One of the results of the KuppingerCole Digital Risk and Awareness Survey that sprung to my awareness has been the massive difference in C-level awareness for cyber security in government agencies, compared to businesses. While an overall average of 8.2% of all respondents said that they have no C-level awareness for cyber security, the level of non-awareness in government agencies was at 26.3%.
The positive interpretation is that there is C-level awareness for cyber security already in 3 out of 4 government agencies. On the other hand, the situation is obviously worse than in businesses.
Taking incidents such as Wikileaks, the Snowden revelations, or the recent OPM breach, there is no reason assuming that government agencies are less under attack from internals and externals than businesses – in contrast. Simply said: There should be a 100% awareness of the C-levels of agencies (even while they might be titled differently, e.g. minister etc.) nowadays.
But what happens in contrast? Current German legislation e.g. excludes government agencies from the scope of the IT Security Law, focusing only on “critical industries”. Not that a well-working government isn’t critical or attacks against secret services or military can’t cause massive issues…
Realistically seen, the level of security implemented in many government agencies appears being horrible. The breadth of the OPM hack is one example. The German Bundestag hack is another one, with a chaotic reaction, shedding a spotlight on the archaic level of their security concepts and operations. And even today I can’t understand why Manning; a rather low ranked soldier, had access to such incredible amounts of documents. Classification is one thing, additional access control based on the “need to know” principle are a different one.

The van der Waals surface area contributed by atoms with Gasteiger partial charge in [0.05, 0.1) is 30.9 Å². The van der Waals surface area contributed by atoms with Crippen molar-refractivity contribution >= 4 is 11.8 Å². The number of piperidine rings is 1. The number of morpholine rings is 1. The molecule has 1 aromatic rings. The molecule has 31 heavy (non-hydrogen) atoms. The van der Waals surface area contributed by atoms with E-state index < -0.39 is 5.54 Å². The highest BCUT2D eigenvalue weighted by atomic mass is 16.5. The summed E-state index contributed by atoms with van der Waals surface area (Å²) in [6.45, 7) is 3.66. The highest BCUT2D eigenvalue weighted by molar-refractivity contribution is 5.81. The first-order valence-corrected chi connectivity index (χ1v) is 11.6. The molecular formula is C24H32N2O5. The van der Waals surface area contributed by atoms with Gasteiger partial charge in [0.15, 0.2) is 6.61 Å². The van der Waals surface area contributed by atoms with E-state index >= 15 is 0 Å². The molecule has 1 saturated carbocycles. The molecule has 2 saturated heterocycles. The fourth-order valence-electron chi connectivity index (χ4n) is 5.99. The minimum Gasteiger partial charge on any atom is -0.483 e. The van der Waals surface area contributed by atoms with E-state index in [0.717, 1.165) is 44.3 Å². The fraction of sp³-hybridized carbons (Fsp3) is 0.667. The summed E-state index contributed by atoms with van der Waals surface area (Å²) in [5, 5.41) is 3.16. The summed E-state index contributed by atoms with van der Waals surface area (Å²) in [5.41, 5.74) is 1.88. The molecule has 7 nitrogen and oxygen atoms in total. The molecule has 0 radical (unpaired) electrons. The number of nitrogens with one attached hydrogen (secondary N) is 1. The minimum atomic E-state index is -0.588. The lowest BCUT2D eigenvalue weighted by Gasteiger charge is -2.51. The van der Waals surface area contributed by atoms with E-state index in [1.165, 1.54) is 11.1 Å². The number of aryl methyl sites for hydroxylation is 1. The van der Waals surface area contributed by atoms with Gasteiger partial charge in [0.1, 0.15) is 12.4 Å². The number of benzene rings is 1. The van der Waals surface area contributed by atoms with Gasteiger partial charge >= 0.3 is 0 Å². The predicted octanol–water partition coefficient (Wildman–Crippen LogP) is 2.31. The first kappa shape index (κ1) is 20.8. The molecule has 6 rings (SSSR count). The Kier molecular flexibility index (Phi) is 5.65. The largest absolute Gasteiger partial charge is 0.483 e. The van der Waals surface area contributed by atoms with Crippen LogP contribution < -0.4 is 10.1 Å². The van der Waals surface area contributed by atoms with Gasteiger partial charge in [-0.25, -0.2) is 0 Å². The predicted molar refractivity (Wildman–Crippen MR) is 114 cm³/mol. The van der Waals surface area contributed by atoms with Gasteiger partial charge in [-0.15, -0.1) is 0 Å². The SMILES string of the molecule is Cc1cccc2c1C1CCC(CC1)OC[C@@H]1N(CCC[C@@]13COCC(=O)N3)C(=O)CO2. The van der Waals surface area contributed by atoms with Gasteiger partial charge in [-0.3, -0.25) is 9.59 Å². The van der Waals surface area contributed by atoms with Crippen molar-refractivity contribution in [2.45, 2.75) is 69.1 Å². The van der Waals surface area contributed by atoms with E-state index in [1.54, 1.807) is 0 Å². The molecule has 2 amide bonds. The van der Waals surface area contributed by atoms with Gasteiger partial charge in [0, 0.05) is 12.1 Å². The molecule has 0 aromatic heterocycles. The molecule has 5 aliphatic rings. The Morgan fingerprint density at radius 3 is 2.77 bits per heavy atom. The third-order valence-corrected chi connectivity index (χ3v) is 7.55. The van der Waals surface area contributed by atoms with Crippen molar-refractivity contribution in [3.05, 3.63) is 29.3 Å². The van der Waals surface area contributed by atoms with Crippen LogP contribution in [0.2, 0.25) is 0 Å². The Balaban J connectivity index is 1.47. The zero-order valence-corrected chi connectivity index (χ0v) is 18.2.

A frequently heard argument is the lack of skilled people, as e.g. the FBI recently complained. Yes, we have a skill gap, and low-paying government agencies suffer more than businesses. But that an excuse for failing in cyber security in government agencies. The state has to accept that there is a need for funding cyber security, both on the people and technology side.
It is time that all leading people in government agencies understand and take their accountability for improving cyber resilience. Awareness of accountability is the first step towards funding the required activities and distributing responsibilities within the organization.
Furthermore, it is about leveraging cyber resilience to a level that is adequate to the type of attacks in particular government agencies are facing. A relevant part of what today commonly is called APTs (Advanced Persistent Threats) is performed by nation-state attackers and targeted at government agencies, military (and critical infrastructures) of other countries. Modern, elaborated attacks require modern, elaborated defense and response. Old school approaches only relying on firewalls and traditional IT security are no longer sufficient – it requires advanced analytical capabilities such as RTSI (Real Time Security Intelligence), well thought-out user and access management, and more.
Ignorance doesn’t solve cyber security issues. Time to act. Now.
Martin Kuppinger is Founder of the independent Analyst Company KuppingerCole and as Principal Analyst responsible for the KuppingerCole research. In his 25 years of IT experience he has already written more than 50 IT-related books and is known as a widely-read columnist and author of technical articles as well as reviews and is also a well-established speaker and moderator at seminars and congresses. His interest in Identity Management dates back to the 80s, when he also gained considerable experience in software architecture development. Over the years, he added several other fields of research, including virtualization, cloud computing, overall IT security, and others. Having studied economies, he combines in-depth IT knowledge with a strong business perspective.